It is the Company’s exploration hypothesis that the absence of strong conductors near or at the Telephone Fault may be a result of graphitic consumption or remobilization by alteration events. Several major uranium discoveries in the Athabasca Basin such as McArthur River, Key Lake and Millennium were primarily the result of drill-testing of strong alteration zones related to conductor features, not the drill testing of specific graphitic conductors. The Key Lake and Millennium deposits, which were initially missed in first-pass drilling, were discovered by step-out fenced holes drilled across alteration zones. Millennium was discovered by drilling “off conductor” and deeper into a basement alteration system. McArthur River was found by drilling along the strike-trend of a pronounced alteration system where conductors were largely absent.  The Company is in the process of evaluating “next step” exploration phases. A ground survey (such as gravity, resistivity or 2D seismic) would likely precede diamond drilling.

 



Background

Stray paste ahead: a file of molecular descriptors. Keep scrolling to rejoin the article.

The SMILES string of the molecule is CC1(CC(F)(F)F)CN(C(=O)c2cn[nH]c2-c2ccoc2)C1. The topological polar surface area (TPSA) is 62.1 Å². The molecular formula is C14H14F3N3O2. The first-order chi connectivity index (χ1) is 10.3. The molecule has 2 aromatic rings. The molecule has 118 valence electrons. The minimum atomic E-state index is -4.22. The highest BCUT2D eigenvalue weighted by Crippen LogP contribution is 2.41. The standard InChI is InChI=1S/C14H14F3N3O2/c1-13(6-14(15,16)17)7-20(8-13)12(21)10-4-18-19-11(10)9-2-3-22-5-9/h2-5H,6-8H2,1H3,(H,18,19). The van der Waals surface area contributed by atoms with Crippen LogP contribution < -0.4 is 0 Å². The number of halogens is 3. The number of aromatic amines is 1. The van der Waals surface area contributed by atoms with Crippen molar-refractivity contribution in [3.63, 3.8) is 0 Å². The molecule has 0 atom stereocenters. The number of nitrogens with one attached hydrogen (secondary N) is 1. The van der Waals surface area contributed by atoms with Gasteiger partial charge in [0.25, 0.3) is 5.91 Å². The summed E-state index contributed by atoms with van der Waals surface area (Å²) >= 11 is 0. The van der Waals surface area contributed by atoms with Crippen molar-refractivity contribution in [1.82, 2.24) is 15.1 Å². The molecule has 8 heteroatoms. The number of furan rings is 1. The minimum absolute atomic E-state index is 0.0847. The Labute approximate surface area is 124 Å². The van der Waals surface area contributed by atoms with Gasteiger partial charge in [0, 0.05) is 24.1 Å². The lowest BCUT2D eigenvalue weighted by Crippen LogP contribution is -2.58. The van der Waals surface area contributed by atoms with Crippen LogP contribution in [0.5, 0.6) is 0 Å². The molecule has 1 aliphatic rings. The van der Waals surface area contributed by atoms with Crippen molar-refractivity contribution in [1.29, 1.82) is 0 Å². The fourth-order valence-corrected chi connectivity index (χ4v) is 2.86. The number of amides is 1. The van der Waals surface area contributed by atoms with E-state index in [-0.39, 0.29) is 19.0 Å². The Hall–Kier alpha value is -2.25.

1982, Asamera completed diamond drill hole Q12A-009, just a few hundred meters south of the Lampin Lake Project boundary. The hole intersected a strongly sheared, reduced, yellow brown to olive green chlorite schist between 196.7m and 200.7m (645.3 to 658.5ft) which returned 0.13% U3O8 over 4.0m (13.1 ft). The mineralization consists of sooty black pitchblende along foliation and hairline fractures within the chlorite schist. (SMDI 1969) The area is underlain by 182m (597ft) of paleohelikian Athabasca Group sandstones and conglomerates. This is unconformably underlain by a series of Wollaston Domain pelitic to semipelitic metasediments which contain local interlayered meta-arkose, quartzite, calc-silicate, and marble horizons.